Management Strategies for Lamb Production on Pasture-Based Systems in Subtropical Regions: A Review.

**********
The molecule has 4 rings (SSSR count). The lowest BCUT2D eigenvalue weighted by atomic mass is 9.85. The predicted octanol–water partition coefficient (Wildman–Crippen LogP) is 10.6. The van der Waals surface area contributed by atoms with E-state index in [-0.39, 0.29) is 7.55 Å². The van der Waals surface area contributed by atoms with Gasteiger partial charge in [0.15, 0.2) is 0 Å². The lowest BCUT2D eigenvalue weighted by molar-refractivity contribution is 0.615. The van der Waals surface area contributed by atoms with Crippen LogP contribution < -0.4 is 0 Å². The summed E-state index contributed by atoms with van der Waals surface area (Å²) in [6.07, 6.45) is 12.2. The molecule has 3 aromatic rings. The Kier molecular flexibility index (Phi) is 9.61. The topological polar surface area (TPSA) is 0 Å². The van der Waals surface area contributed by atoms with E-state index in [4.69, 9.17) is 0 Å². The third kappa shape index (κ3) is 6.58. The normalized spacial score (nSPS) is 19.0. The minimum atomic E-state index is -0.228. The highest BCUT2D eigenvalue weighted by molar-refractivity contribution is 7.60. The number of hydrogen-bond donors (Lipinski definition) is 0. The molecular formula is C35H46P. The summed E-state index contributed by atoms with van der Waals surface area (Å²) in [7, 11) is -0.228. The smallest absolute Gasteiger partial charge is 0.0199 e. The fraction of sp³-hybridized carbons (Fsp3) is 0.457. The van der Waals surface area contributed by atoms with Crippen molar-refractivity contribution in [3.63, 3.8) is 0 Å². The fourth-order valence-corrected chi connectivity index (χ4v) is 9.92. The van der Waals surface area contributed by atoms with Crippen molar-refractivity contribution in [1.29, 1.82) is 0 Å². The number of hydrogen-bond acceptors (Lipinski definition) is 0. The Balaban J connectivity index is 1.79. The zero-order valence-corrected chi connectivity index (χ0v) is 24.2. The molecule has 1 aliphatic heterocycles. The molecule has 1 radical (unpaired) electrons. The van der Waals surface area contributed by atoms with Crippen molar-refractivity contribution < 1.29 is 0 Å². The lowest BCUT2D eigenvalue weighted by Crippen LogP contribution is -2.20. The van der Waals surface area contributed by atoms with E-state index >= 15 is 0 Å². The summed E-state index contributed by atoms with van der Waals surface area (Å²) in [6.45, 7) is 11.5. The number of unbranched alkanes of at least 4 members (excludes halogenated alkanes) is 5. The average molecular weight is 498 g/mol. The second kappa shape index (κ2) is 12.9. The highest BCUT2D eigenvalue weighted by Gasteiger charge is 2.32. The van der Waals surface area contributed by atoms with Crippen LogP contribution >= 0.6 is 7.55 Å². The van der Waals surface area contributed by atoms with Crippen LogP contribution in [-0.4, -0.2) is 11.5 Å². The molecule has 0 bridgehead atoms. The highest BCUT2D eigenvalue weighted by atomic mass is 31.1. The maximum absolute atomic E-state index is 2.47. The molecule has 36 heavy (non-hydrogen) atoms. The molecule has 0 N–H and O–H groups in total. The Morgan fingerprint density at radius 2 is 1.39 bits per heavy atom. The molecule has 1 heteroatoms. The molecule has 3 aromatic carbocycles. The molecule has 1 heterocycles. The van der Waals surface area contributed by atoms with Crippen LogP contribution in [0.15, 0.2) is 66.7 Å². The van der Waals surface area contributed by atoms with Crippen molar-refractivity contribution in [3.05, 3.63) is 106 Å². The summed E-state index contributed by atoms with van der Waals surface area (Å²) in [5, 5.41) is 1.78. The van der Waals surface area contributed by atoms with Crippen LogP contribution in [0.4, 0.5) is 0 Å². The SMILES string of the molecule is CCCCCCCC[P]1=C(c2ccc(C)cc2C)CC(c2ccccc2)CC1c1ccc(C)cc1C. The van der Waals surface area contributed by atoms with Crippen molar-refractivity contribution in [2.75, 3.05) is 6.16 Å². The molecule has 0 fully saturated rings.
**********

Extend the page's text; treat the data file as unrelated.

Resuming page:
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Sheep production on pasture plays an important role in subtropical climates around the world, with great economic and environmental relevance to those regions. However, this production is much lower than its true potential in subtropical regions, largely due to lack of knowledge of how to feed grazing lambs, and mitigate gastrointestinal parasite infections. Due to weather instability and the high growth rate of tropical grasses, it is difficult to adjust the quality and quantity of feed consumed by lambs. In addition, due to warm, wet weather during spring, summer, and autumn, gastrointestinal parasite infection can be intense on subtropical pastures. Thus, the objective of this paper is to summarize 17 years of research in southern regions of Brazil testing alternative management for sheep farmers under these challenging conditions. Our review indicates that ewes play important roles raising their lambs. Besides protecting and providing milk, they leave a better pasture structure for lamb nutrition. The use of creep feeding and creep grazing are additional alternatives to improve lamb growth. However, feeding supplementation with concentrate can deteriorate pasture quality at the end of the summer-autumn season. Gastrointestinal parasitic infections can be reduced with improved lamb nutrition, although L3 larvae of Haemonchus contortus can be present at various pasture heights. This indicates that it is difficult to control L3 ingestion solely by manipulating grazing heights. We summarize important technologies for raising lambs on pasture-based systems to make the best of high herbage growth and minimize intense parasitic infections common in subtropical regions. We discuss research results in light of the latest studies from other ecoregions and climates, although there is a lack of similar research in subtropical regions of the world.